“… in my own field, oncology, I couldn’t help noticing how often advances were made by skilled practitioners who were also curious and penetrating researchers.

“The chain of discovery can begin in the clinic. If more and more clinical practice were relegated to increasingly opaque learning machines, if the daily, spontaneous intimacy between implicit and explicit forms of knowledge … began to fade, is it possible that we’d get better at doing what we do but less able to reconceive what we ought to be doing, to think outside the algorithmic black box?”

It’s a good question. Whatever the future holds, it’s certainly going to be interesting.

Jane McCredie is a Sydney-based science and health writer.


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3 thoughts on “Artificial intelligence: augmenting or replacing doctors?

  1. Sue Ieraci says:

    Do you recognise the difference between a machine analysing CT images vs an experienced clinician analysing complex human situations and making judgement decisions?

    I don’t see anyone expressing what you refer to as ” the familiar arrogance and resistance to change in medicine” – we embrace technology readily. Within my own clinical lifespan, we have gone from basic CTs of a few slices, to helical CT with reconstructions, MRI in daily practice, ultrasound in daily practice and electronic medical records. Here we are, using social media.

    The type of intelligence that can analyse digital images is not the same as one that can interact with a fellow human being.

    If proponents of AI understood this, they would promote the use of AI as a tool of clinical practice, not a substitute for the clinician.

  2. Bruce says:

    I’m not sure that you understand what AI is doing in these algorithms. It is not only learning what has gone before through the data that you give it. The deep neural networks have the capacity to actively learn. An AI system for example looking at CT images does not look at the images……it lays out each pixel from each image and can detect single differences. Previously, the limitations of AI were the computing power and now that is catching up. Not only is it GOING to happen…it is happening all around you. Let us not allow the familiar arrogance and resistance to change in medicine, to slow down the advance of this science within medicine. It certainly can augment those who are experienced and highly resourced…….for those who are isolated and not so affluent, such systems can provide evidence based, highly evolved and accurate diagnostic and therapeutic tools. The future is already here.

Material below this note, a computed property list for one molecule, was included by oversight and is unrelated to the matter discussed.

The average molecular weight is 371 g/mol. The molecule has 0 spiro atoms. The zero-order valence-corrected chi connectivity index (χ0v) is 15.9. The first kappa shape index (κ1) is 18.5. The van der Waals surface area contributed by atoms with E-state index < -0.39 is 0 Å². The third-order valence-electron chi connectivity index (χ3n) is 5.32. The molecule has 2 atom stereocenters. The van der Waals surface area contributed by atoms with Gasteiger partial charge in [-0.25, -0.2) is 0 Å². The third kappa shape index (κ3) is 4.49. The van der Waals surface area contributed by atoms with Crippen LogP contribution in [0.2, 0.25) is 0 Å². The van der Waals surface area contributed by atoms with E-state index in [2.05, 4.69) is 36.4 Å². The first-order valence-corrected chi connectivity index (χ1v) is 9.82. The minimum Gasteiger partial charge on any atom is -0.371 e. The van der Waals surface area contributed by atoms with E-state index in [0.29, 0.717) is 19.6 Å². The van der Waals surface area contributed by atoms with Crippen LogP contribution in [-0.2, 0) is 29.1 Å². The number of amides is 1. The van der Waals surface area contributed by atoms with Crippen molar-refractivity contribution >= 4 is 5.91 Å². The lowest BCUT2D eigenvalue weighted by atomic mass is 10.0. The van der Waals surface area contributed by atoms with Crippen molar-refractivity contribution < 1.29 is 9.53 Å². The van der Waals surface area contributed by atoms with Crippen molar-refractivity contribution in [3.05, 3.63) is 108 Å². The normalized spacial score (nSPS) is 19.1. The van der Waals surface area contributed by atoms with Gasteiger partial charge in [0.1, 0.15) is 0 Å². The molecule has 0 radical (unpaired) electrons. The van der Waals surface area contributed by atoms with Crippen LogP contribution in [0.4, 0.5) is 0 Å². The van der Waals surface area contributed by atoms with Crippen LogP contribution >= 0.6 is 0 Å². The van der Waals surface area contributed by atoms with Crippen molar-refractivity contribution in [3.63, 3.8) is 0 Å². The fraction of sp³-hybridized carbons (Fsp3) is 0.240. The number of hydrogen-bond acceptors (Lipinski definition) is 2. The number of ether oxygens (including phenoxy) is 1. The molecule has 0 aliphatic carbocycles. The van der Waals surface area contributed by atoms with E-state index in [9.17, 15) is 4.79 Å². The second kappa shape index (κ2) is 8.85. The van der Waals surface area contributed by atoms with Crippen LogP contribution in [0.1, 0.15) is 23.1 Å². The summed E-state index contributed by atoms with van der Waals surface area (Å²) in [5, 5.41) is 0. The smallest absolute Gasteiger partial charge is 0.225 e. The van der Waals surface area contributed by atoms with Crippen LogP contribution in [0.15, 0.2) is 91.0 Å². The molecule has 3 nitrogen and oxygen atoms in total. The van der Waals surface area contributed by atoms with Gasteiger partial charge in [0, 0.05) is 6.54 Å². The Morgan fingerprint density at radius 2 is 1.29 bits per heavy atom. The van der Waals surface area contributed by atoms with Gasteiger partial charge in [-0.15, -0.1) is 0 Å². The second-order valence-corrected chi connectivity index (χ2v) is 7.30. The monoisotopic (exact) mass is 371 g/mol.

3. Sue Ieraci says:

    Thanks for the article, Jane. In my view, technology is a great substitute for human memory, but not for human judgement. Experienced clinicians operate at a level of sophistication above protocols, since health care is a human service. The further away from my initial training I get, and the more new research evidence is produced, the more I value the techonological solutions that allow me to search – for anything – instantly, rather than try to hold things in my head. I have no concern about loss of skills, because I see my skills as problem-solving at a human level, not retaining facts in my memory.

    I am aware of various projects that sought to reduce medical practice into a series of algorithms. The real skill that was missing was picking which patients to place on which algorithm, and when to exit them. Patients need validation of their symptoms, an explanation of what is going on (the pathophysiology) and a plan for managing. Technology can be a very useful tool along the way, but not a substitute.